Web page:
Alas, we do not live in a perfect world. One can hope though. I suspect this would not occur if only because the political op[opportunists who created these laws saw a dog that was a problem - never thinking about the so called owner of the animal. The sad fact is I meet ppl every day who agree with these laws - especially people with small children - and they are scared of dogs. It is a rather common phobia (sadly) and these same parents are passing on said phobia to their children. So, regulations might work in stopping smoking- esp since even 2nd hand smoke can harm us- but with dogs or say exotic pets, it is quite another matter.

The problem also is that laws are made in so many different jurisdictions and in so many diffferent ways with a plethora of punitive measures, all against the dog! (and family of course)

Elizabeth Ann
April 4th, 2008, 10:42 PM
its funny how a child can walk into a school and blow the heads off of 10 other children and the first thing we say is "what kind of parents raised that child" But a dog...an animal with probably a quarter of the brain size of a child and relies so strongly on the proper guidence of their "parents"...attacks a child and we blame the breed.

ancientgirl
April 5th, 2008, 06:25 AM
its funny how a child can walk into a school and blow the heads off of 10 other children and the first thing we say is "what kind of parents raised that child" But a dog...an animal with probably a quarter of the brain size of a child and relies so strongly on the proper guidence of their "parents"...attacks a child and we blame the breed.

That's an excellent point.

I hate to say this, but I've always felt that when hearing about family dogs biting the small kids in the family, I've always first wondered, "What was the child doing to the dog?" I know a lot of people had large dogs and kids, but many of these people teach their children what to do and not to do to the dog.

Hey, I've been in homes with some 2 and 4 year olds, and quite frankly, if I could have gotten on my hands and knees and bitten them, I would have!

When I was about 7 I was visiting a friend who had a medium sized dog. When she left the room I went to pet the dog and it started growling at me and lunging. I freaked and ran to the kitchen, where the dog chased me. I was on the table crying when my friend came and held her dog back. I was traumatized for sure, but hey, it didn't stop me from petting a dog whenever I saw one. I realized that it was just that one dog that did that, not all dogs are the same. That's a lesson many of these legislators need to get in their dime sized brain. Not all dogs are vicious, and those that are, are like that for a reason, and 99% of the time, it's the owner.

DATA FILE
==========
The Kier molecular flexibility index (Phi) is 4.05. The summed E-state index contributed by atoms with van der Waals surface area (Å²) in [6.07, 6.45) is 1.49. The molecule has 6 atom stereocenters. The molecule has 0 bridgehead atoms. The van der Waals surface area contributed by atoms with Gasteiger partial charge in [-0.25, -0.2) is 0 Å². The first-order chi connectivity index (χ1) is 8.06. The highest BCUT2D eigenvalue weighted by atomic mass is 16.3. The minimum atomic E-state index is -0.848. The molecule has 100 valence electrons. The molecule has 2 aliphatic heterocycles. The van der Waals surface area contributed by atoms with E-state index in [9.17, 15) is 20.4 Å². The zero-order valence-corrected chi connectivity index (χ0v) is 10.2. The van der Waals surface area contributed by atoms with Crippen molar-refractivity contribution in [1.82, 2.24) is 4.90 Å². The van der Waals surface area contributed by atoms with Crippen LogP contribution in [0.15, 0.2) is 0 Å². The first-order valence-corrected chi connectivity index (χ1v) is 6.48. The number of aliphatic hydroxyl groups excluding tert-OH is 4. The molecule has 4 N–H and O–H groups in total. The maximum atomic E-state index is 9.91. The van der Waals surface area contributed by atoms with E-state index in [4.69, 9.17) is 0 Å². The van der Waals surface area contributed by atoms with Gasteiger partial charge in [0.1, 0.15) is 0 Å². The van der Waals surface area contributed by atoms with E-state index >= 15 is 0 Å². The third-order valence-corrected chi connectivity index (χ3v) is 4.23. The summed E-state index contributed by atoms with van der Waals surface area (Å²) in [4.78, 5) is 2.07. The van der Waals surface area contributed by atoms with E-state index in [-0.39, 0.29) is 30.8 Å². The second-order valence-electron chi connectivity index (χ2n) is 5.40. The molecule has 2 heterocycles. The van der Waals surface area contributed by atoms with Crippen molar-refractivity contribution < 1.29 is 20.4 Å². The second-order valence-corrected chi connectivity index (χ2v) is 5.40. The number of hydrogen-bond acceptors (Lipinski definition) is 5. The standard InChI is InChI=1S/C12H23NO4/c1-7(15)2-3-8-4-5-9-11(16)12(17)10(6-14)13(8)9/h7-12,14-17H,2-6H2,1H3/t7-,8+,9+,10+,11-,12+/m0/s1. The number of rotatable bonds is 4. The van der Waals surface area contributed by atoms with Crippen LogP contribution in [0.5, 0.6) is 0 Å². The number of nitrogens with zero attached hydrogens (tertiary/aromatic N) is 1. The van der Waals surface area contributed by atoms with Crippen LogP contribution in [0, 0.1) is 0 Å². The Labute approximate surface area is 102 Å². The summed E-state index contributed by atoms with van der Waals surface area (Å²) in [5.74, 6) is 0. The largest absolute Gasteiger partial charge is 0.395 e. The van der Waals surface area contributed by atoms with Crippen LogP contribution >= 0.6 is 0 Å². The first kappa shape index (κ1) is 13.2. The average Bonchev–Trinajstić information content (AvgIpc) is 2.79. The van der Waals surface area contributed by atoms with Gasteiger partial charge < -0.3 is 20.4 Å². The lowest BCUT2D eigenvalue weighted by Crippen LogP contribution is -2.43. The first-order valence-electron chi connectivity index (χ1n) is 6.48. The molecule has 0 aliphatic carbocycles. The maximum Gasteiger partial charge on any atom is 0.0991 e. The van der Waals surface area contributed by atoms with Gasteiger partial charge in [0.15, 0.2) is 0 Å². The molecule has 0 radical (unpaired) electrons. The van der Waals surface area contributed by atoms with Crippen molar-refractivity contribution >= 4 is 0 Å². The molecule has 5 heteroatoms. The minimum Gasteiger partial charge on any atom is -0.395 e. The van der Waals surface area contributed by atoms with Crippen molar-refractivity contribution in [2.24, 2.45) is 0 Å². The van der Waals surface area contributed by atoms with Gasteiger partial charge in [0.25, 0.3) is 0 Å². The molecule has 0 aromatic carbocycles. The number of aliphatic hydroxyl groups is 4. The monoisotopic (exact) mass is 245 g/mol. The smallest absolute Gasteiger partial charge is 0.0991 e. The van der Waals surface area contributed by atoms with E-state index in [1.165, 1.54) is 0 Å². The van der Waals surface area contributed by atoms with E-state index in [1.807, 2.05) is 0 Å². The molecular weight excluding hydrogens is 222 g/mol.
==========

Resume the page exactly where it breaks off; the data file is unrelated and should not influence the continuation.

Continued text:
Elizabeth Ann
April 5th, 2008, 07:41 AM
That's an excellent point.

I hate to say this, but I've always felt that when hearing about family dogs biting the small kids in the family, I've always first wondered, "What was the child doing to the dog?" I know a lot of people had large dogs and kids, but many of these people teach their children what to do and not to do to the dog.

Hey, I've been in homes with some 2 and 4 year olds, and quite frankly, if I could have gotten on my hands and knees and bitten them, I would have!

When I was about 7 I was visiting a friend who had a medium sized dog. When she left the room I went to pet the dog and it started growling at me and lunging. I freaked and ran to the kitchen, where the dog chased me. I was on the table crying when my friend came and held her dog back. I was traumatized for sure, but hey, it didn't stop me from petting a dog whenever I saw one. I realized that it was just that one dog that did that, not all dogs are the same. That's a lesson many of these legislators need to get in their dime sized brain. Not all dogs are vicious, and those that are, are like that for a reason, and 99% of the time, it's the owner.

I say 75% of it is the owner, and 24% of it is over/in-breeding.

You could take any breed of dog and breed it to become aggressive. The image of the dog is what is hurting it. The people that purchase these dogs (and pretty much in turn either give them up or get them taken away) are looking for that "Mocho - Mean" dog because they wouldn't be caught dead with a fluffy dog (this does not included every Pit owner).

That's one of the reasons why I think my idea would work. As I said a breeder is not going to breed aggressive un-homable dogs if they are paying $5,000 just for the pleasure.